"I'm going to speak my mind because I have nothing to lose."--S.I. Hayakawa

Wednesday, November 18, 2009

Strolling under Seattle

There’s an old joke that says you have to know only three things to be a plumber (and you’ll have to forgive the colloquialism because it’s germane to the story I want to tell you):

1. Payday’s Friday.
2. The boss is an SOB.
3. Shit don’t run uphill.

Well, two out of three ain’t bad. It’s the last one, number three, they got wrong, taking it literally rather than metaphorically. I can tell you for sure that one’s wrong and its basis in fact is none other than the history of Seattle. Really. That’s what I learned last May when I was in that city and went on Bill Speidel’s tour of underground Seattle.

Strolling along the streets of Pioneer Square

To those who have never heard of this tour, it doesn’t have anything to do with draft dodgers—wait, they don’t have the draft any more. Okay, it doesn’t have to do with organized crime, disorganized crime, freeing slaves, the newest grunge band craze, or anti-war protesters. It has to do with the original city of Seattle, the one that sits a whole story, and sometimes more, under the present city.

Old Seattle

Anyway, one day last May, my friend Carlene and I boarded a bus in Tacoma and went to Seattle. We wandered around Pioneer Square for a while and soon found our destination: Bill Speidel’s Underground Tour office. We paid our money and we got our wrist bands. The instructions were to peel the protective paper off one end of the band and stick it to itself, making a colorful bracelet by which the payers could be separated from the gate crashers, or—in this case—the underground crashers.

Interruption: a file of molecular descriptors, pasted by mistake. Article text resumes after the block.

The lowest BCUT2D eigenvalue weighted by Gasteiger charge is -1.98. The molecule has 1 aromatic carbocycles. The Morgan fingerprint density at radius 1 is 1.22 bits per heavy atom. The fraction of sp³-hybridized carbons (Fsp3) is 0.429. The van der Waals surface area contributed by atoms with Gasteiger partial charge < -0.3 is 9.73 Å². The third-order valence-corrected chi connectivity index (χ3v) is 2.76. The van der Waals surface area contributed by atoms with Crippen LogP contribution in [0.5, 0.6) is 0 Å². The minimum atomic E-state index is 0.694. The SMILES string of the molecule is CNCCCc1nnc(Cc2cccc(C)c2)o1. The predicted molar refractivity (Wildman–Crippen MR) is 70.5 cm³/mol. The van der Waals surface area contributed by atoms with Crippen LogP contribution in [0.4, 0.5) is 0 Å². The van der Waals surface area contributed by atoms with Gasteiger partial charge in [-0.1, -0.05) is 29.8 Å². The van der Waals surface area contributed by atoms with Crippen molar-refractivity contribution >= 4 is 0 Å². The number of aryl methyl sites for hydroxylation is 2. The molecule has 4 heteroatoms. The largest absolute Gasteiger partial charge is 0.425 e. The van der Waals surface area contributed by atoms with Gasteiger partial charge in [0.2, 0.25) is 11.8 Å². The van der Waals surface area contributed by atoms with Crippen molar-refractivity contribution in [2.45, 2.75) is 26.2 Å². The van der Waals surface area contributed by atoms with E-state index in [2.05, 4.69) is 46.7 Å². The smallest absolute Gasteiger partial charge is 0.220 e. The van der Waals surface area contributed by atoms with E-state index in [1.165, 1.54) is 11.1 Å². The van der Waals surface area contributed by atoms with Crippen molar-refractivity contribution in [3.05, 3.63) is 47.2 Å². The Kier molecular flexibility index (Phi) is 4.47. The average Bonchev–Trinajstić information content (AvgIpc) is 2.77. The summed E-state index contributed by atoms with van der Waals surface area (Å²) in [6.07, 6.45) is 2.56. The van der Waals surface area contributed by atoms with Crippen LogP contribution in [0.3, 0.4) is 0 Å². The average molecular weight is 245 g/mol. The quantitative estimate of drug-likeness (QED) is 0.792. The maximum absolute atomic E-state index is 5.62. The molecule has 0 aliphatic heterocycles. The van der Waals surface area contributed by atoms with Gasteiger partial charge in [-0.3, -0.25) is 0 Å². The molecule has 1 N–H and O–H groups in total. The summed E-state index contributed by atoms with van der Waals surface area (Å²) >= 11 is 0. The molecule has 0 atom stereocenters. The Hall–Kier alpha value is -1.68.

At the appointed hour, we were ushered into a seating area adjacent to a restored bar, but with no bartender or cocktail server in sight, it lost some of its allure. Then our tour guide introduced himself and led us in some stretching exercises in preparation for our tour. He pulled our legs, pulled our arms, and expanded our imaginations beyond their capacity. He filled us with factual information, exaggerated assumptions, and outright lies about the beginning of Seattle, while at the same time he stretched his credibility to the breaking point.

It was during these warm up calisthenics that I realized why I loved my friend Carlene so much. It wasn’t only that she had been a faithful friend for almost fifty years, even though we had lost track of each other for years at a time. It wasn’t only that she had listened without complaint to my youthful misadventures with unrequited loves. It wasn’t only that she had always loved my dogs, or that we shared a love of folk music. Nor was it only the fact that she had saved each and every letter that I had written when she was away at college one year and had given them back to me almost forty years later when she retired and was moving from Anchorage to Tacoma, and those letters, a few years later, those letters saved my life, but that’s another story.

No, the thing that sparked my memory was looking down at Carlene’s wrist and realizing that she’d put her bright green wrist band on inside out. Now, that was something you really had to work at to do, but she accomplished it.